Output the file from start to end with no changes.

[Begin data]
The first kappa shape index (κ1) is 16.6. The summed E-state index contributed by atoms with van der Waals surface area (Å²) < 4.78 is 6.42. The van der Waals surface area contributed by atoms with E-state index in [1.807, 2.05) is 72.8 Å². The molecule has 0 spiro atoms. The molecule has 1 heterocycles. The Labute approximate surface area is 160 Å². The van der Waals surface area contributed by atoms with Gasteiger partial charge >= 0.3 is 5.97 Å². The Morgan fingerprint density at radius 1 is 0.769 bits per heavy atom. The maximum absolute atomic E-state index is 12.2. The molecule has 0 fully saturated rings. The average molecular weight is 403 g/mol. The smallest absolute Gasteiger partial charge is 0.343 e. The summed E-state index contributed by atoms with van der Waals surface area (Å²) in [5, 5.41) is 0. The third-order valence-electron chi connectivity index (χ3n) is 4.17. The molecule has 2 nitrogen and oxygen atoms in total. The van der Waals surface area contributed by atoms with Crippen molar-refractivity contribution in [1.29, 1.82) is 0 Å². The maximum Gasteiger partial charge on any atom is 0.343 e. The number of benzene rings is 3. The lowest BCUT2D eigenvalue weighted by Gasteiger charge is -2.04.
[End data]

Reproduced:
The first kappa shape index (κ1) is 16.6. The summed E-state index contributed by atoms with van der Waals surface area (Å²) < 4.78 is 6.42. The van der Waals surface area contributed by atoms with E-state index in [1.807, 2.05) is 72.8 Å². The molecule has 0 spiro atoms. The molecule has 1 heterocycles. The Labute approximate surface area is 160 Å². The van der Waals surface area contributed by atoms with Gasteiger partial charge >= 0.3 is 5.97 Å². The Morgan fingerprint density at radius 1 is 0.769 bits per heavy atom. The maximum absolute atomic E-state index is 12.2. The molecule has 0 fully saturated rings. The average molecular weight is 403 g/mol. The smallest absolute Gasteiger partial charge is 0.343 e. The summed E-state index contributed by atoms with van der Waals surface area (Å²) in [5, 5.41) is 0. The third-order valence-electron chi connectivity index (χ3n) is 4.17. The molecule has 2 nitrogen and oxygen atoms in total. The van der Waals surface area contributed by atoms with Crippen molar-refractivity contribution in [1.29, 1.82) is 0 Å². The maximum Gasteiger partial charge on any atom is 0.343 e. The number of benzene rings is 3. The lowest BCUT2D eigenvalue weighted by Gasteiger charge is -2.04.